An economic study of how Auckland could look in 12 years' time has found the city could generate billions if it shifts to a "circular economy" model.
Circular economy, a method of boosting economic growth by making sure the environment is looked after, could "trigger a new era of business innovation" that would prove profitable, according to the Circular Economy Opportunity for Auckland.
The study was produced by the Sustainable Business Network in partnership with Auckland Tourism Events and Economic Development (ATEED). The economic analysis was carried out by Sapere Research Group.
- Auckland: World’s third most liveable city
- Auckland gets blasted on question-and-answer site Quora
- Investigation launched after train derails at Auckland's Britomart Station
"For Auckland, and New Zealand, there is a very real need for all residents and businesses to make a contribution to becoming a lower carbon economy," said Patrick McVeigh, general manager for business, innovation and skills for ATEED.
"Auckland with its innovative, entrepreneurial business culture has the opportunity to position itself as a circular economy city for the world."
The study applies to Auckland's economy focusing on food, transport and the built environment. It suggests that Auckland could be $8.8 billion better off in GDP by 2030 if it "de-couples resource use from economic growth".
The study says Auckland will have to maximise the life-cycle of materials, and redesign the current systems of extraction, production and disposal "to ensure natural and technical resources stay in discreet systems or 'loops'."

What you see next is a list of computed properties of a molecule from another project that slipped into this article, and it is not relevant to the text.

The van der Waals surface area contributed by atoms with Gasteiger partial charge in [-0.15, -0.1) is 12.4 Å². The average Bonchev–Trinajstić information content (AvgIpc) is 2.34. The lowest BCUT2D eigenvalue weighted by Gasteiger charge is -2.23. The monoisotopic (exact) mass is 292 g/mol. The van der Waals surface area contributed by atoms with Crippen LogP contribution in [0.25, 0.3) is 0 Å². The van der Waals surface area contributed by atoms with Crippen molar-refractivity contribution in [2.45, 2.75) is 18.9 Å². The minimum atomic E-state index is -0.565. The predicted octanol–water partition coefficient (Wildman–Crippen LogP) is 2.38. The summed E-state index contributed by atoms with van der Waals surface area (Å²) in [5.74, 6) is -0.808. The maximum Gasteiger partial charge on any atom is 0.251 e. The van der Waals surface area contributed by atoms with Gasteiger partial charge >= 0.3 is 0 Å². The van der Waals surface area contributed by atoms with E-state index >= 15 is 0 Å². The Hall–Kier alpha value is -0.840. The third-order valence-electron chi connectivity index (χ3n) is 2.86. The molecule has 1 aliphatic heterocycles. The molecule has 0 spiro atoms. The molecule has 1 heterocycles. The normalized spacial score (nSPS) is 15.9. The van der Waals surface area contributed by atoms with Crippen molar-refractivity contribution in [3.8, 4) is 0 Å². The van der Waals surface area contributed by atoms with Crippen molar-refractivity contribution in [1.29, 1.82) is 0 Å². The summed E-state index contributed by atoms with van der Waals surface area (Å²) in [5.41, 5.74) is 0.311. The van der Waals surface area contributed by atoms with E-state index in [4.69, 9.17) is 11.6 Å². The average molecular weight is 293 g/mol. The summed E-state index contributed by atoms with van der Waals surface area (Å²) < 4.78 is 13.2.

It draws on research from overseas, inspired by similar reports for London and Glasgow.
"A more circular economy is inevitable," said James Griffin, who leads the Circular Economy Accelerator, for the Sustainable Business Network. "It is the only viable model for meeting the needs of a growing population within environmental boundaries.
"Applying circular economy thinking to Auckland will future-proof prosperity. It will trigger a new era of business innovation. It will radically reduce the costs of our economic activity and the material inputs it requires."
"The only question is: how fast can we go to realise the opportunity?"
The study also highlights that by 2030, adopting enhanced methods of construction could yield $2.5 billion. This includes more reuse and high value recycling, industrialised processes and 3D printing, as well as designing for multi-purpose use.
Reducing food waste, and finding more commercial use for it - such as for bio-gas or animal feed - could yield $300 million, the report adds.
It also encourages ride-sharing, refurbishing commercial vehicles and reducing congestion, which could yield $1.8 billion.
The circular economy model has been around in different forms since the 1960s. But in recent decades it has been refined and more widely applied.
It is now the model for huge areas of policy across the European Union. China passed a law for the promotion of the circular economy in 2008. The principles are now embedded in the country's national five-year planning cycle.